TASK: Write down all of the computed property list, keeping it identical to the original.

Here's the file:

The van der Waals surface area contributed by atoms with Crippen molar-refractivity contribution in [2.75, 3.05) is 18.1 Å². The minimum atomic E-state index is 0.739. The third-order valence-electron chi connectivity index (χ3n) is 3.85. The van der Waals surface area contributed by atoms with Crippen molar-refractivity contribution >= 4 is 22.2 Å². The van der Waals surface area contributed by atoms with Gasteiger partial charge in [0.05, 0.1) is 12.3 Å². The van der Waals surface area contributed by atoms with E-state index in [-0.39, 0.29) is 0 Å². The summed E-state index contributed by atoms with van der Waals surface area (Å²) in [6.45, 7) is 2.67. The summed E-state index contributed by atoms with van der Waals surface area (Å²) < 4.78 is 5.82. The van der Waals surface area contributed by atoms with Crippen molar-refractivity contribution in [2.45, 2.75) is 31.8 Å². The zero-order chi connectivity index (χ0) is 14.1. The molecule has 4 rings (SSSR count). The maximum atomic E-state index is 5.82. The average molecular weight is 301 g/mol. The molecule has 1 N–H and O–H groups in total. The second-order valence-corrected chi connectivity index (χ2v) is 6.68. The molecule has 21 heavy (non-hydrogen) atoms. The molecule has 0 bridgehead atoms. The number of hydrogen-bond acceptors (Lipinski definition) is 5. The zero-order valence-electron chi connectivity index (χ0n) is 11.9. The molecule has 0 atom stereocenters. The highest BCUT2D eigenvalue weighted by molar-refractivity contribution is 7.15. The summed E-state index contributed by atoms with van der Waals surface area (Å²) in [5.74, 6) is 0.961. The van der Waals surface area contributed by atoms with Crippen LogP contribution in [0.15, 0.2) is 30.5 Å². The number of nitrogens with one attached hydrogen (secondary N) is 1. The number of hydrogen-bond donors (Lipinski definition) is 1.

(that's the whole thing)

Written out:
The van der Waals surface area contributed by atoms with Crippen molar-refractivity contribution in [2.75, 3.05) is 18.1 Å². The minimum atomic E-state index is 0.739. The third-order valence-electron chi connectivity index (χ3n) is 3.85. The van der Waals surface area contributed by atoms with Crippen molar-refractivity contribution >= 4 is 22.2 Å². The van der Waals surface area contributed by atoms with Gasteiger partial charge in [0.05, 0.1) is 12.3 Å². The van der Waals surface area contributed by atoms with E-state index in [-0.39, 0.29) is 0 Å². The summed E-state index contributed by atoms with van der Waals surface area (Å²) in [6.45, 7) is 2.67. The summed E-state index contributed by atoms with van der Waals surface area (Å²) < 4.78 is 5.82. The van der Waals surface area contributed by atoms with Crippen molar-refractivity contribution in [2.45, 2.75) is 31.8 Å². The zero-order chi connectivity index (χ0) is 14.1. The molecule has 4 rings (SSSR count). The maximum atomic E-state index is 5.82. The average molecular weight is 301 g/mol. The molecule has 1 N–H and O–H groups in total. The second-order valence-corrected chi connectivity index (χ2v) is 6.68. The molecule has 21 heavy (non-hydrogen) atoms. The molecule has 0 bridgehead atoms. The number of hydrogen-bond acceptors (Lipinski definition) is 5. The zero-order valence-electron chi connectivity index (χ0n) is 11.9. The molecule has 0 atom stereocenters. The highest BCUT2D eigenvalue weighted by molar-refractivity contribution is 7.15. The summed E-state index contributed by atoms with van der Waals surface area (Å²) in [5.74, 6) is 0.961. The van der Waals surface area contributed by atoms with Crippen LogP contribution in [0.15, 0.2) is 30.5 Å². The number of nitrogens with one attached hydrogen (secondary N) is 1. The number of hydrogen-bond donors (Lipinski definition) is 1.